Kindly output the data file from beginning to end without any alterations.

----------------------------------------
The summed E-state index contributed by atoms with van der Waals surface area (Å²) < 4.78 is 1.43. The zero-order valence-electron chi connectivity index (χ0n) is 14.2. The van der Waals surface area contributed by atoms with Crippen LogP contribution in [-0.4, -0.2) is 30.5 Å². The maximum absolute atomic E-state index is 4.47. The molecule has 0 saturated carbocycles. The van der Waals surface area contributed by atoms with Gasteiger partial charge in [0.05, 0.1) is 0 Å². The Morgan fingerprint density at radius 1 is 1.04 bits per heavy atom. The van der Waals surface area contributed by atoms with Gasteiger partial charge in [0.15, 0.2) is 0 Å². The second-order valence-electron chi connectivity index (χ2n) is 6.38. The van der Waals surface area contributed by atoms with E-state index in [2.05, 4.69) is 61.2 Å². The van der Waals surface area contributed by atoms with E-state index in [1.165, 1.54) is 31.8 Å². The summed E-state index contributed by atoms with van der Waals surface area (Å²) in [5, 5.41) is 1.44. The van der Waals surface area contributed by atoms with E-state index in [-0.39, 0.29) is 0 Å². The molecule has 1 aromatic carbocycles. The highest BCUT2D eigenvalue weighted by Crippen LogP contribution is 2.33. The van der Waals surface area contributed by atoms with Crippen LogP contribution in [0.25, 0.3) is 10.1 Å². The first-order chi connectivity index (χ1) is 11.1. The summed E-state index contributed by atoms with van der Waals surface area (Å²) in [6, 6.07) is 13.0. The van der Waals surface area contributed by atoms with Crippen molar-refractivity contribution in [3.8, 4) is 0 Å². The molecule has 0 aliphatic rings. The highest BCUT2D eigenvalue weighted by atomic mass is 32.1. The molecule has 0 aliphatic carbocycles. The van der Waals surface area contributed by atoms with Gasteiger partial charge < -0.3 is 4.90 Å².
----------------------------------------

The summed E-state index contributed by atoms with van der Waals surface area (Å²) < 4.78 is 1.43. The zero-order valence-electron chi connectivity index (χ0n) is 14.2. The van der Waals surface area contributed by atoms with Crippen LogP contribution in [-0.4, -0.2) is 30.5 Å². The maximum absolute atomic E-state index is 4.47. The molecule has 0 saturated carbocycles. The van der Waals surface area contributed by atoms with Gasteiger partial charge in [0.05, 0.1) is 0 Å². The Morgan fingerprint density at radius 1 is 1.04 bits per heavy atom. The van der Waals surface area contributed by atoms with Gasteiger partial charge in [0.15, 0.2) is 0 Å². The second-order valence-electron chi connectivity index (χ2n) is 6.38. The van der Waals surface area contributed by atoms with E-state index in [2.05, 4.69) is 61.2 Å². The van der Waals surface area contributed by atoms with E-state index in [1.165, 1.54) is 31.8 Å². The summed E-state index contributed by atoms with van der Waals surface area (Å²) in [5, 5.41) is 1.44. The van der Waals surface area contributed by atoms with E-state index in [-0.39, 0.29) is 0 Å². The molecule has 1 aromatic carbocycles. The highest BCUT2D eigenvalue weighted by Crippen LogP contribution is 2.33. The van der Waals surface area contributed by atoms with Crippen LogP contribution in [0.25, 0.3) is 10.1 Å². The first-order chi connectivity index (χ1) is 11.1. The summed E-state index contributed by atoms with van der Waals surface area (Å²) in [6, 6.07) is 13.0. The van der Waals surface area contributed by atoms with Crippen molar-refractivity contribution in [3.8, 4) is 0 Å². The molecule has 0 aliphatic rings. The highest BCUT2D eigenvalue weighted by atomic mass is 32.1. The molecule has 0 aliphatic carbocycles. The van der Waals surface area contributed by atoms with Gasteiger partial charge < -0.3 is 4.90 Å².